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ENGAGING, INCLUSIVE AND FUN LEADERSHIP
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ADDING VALUE BY MEETING EFFECTIVELY
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RESOURCES FOR LIVE LEADERSHIP AND MANAGEMENT ISSUES

A New Charity Governance code Proposes Changes

New CodeNew and more detailed guidance included in the draft charity code has an enhanced focus on delivering organisational purpose and direction. Totally new is a separate principle that demonstrates a governance perspective on diversity. The consultation runs until Friday 3 February 2017. Those with an interest in charity governance are being asked to feed back their views on the code.

Proposed new features include recommendations that:

  • Boards will use the code as a tool for continuous improvement, rather than simply as an aide to meet minimum standards
  • Boards promote a culture of prudence with resources but also understand that being overcautious and risk averse is itself a risk.
  • Boards take account of wider voluntary sector in making sure that their charity operates responsibility and ethically
  • Boards regularly review the external environment and assess whether the charity is still relevant. The code recommends trustees consider partnership working, merger or dissolution if others are seen to be fulfilling similar purposes more effectively.

The code also proposes standards in a number of areas, including:

  • Increased expectation in relation to aspects of board composition, dynamics and behaviours with explicit good practice recommendations about board size, frequency of board performance reviews, and trustees’ terms of office.
  • A new emphasis on the chair’s role in promoting good governance
  • Emphasis on board diversity, supporting its leadership and decision-making with a recommendation that larger charities publish an annual statement of the steps they have taken to address the board’s diversity.
  • A presumption that charities should be open in their work, including a public register of trustees’ interests, unless there is good reason not to.
  • Recommendations that charities use their annual report to say how they apply the code and an explanation of any aspects which they do differently.

Rosie Chapman, chair of the code steering group, said:

“Everything the code does is about putting in place the processes and behaviours that mean charities will be better able to deliver their purposes. This version of the code starts from the principle that trustees understand their role and are interested in helping their organisations develop further”.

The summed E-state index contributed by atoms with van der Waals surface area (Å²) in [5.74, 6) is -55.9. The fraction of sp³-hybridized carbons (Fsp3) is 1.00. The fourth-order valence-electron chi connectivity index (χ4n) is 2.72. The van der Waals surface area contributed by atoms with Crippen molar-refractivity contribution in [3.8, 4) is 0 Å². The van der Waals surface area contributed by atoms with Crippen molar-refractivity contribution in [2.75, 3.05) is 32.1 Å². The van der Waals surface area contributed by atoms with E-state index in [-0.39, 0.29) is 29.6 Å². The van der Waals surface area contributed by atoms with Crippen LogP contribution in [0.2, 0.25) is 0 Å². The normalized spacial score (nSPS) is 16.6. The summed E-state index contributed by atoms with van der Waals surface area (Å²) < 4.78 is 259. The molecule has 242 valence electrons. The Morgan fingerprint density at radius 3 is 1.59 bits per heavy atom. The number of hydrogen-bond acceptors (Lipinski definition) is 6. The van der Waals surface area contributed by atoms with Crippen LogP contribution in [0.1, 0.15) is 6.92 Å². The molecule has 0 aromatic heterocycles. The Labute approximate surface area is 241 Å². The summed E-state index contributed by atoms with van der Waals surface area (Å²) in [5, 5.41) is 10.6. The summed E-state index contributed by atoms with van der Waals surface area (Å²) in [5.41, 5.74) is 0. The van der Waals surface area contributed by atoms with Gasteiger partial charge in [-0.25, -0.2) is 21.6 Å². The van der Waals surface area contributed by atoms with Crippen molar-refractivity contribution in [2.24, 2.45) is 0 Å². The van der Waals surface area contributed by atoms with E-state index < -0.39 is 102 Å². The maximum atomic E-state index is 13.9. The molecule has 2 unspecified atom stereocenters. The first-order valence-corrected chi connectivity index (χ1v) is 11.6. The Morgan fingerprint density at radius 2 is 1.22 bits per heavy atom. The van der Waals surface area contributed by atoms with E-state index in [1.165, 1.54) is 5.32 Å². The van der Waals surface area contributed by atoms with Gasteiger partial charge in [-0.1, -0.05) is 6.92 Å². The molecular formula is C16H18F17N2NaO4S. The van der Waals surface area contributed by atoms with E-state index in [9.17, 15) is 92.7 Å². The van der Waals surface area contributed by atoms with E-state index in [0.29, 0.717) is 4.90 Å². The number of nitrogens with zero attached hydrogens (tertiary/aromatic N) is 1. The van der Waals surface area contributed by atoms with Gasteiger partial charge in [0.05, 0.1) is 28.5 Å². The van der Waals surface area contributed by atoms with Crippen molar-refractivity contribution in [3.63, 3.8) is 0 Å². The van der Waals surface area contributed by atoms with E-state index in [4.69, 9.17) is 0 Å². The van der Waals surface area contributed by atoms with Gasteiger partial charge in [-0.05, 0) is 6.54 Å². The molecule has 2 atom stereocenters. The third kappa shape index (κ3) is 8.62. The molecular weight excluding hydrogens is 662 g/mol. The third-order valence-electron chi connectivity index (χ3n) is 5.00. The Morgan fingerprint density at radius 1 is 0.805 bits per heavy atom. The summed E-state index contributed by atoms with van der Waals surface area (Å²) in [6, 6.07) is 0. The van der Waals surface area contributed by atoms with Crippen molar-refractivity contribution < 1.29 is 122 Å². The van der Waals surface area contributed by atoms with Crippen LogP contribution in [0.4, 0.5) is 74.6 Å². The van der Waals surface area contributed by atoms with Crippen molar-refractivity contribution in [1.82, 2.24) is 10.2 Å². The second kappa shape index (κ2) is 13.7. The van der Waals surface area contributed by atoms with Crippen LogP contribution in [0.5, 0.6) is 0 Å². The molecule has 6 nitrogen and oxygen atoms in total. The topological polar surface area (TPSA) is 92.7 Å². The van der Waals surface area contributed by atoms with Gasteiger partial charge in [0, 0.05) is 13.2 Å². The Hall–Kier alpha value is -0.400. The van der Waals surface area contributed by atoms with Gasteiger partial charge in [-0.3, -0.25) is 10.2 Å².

The draft code and consultation questions are available at www.governancecode.org

Culture of Conflict

innovative governance agenda improvements Conflict CulturePart 1

How much energy is lost squabbling or mired by tension? We may not be aware but conflict and evolving events can create their own culture. Disputes can become personal, dissent can be acted out in public and energy may be dissipated by situations spiralling out of control. In my work I have seen conflicts cripple an entire board, executive team and even separate volunteers. The bottom line? Conflict can be costly relationally and financially. Living constantly in conflict situations can unhealthy, whereas being in healthy relationships can be productive. This does not mean that relationships will always be smooth. What it does mean is that people who are secure in relationships can express their satisfaction or dissatisfaction knowing that they are in secure environments and things can be worked through.

Dealing with Tensions

Tension can emerge in a range of ways.   For instance there may be disagreements about strategy or about the board’s role in raising funds for the organisations.   Different factions can form with a range of people holding a variety of perspectives. Email trails and patterns of communication can be toxic and there may be great difficulty in moving forward as the situation becomes more deadlocked.

When tensions or difficulties show up, it is easy to do nothing in the hope that it will resolve itself. This is probably the worse thing to do as an eruption may occur at any point, particularly when you least expect it. The answer? Resolve things as early as possible. Learn how to engage in conflict and difficult situation with more ease and awareness. Skilfully separate out the issues. Recognise that what may occur as personal may not be. There may be systematic or structural difficulties that cause frustration or anger.   Remember the iceberg? The presenting problem is usually not the underlying cause. The symptoms usually mask something much deeper.

In Part II of Culture of Conflict we will explore practical steps and solutions that we can take when we are wadding through trickle.

In the Hot Seat: Tips about what makes a Great Chair

3CUOYQBC03In the last few weeks I have had the opportunity to work with wonderful Chairs. These Chairs are amazing leaders.  They have a secure sense of self and are very collaborative in their style.   They ask the board members and Chief Executive their views, they listen well and they are extremely good at letting people know what has been decided, the actions that need to be taken, by whom and by when.

Governing with Intent, Onboard’s recent  inquiry  into trustee board effectiveness,  board members  who said the Chair  was effective said s/he

(i)              creates a safe climate when issues can be openly discussed (board members rated this 74%.  Chief Executives rated this 72%)

(ii)            effectively manages board meetings

(iii)           plays a facilitative role in acknowledging the contributions of members of the board is a critical factor in strengthening the board. (board members rated this 74%.  Chief Execs rated this  72%)

(iv)           plays a strong role in boosting the confidence of board members and strengthening morale (board members rated this 65%.  Chief executives rated this 67%)

(v)             effectively handles disagreements, playing an important role in facilitating the resolution of tricky issues

(vi)           effectively utilises chairs action

(vii)          are good listeners and exercised wisdom in achieving balance.

(viii)        Candour exists between the board and the chief executive and this is enhanced by the role the Chair plays (37%  rating was given by board members and 87% was given by Chief Executives).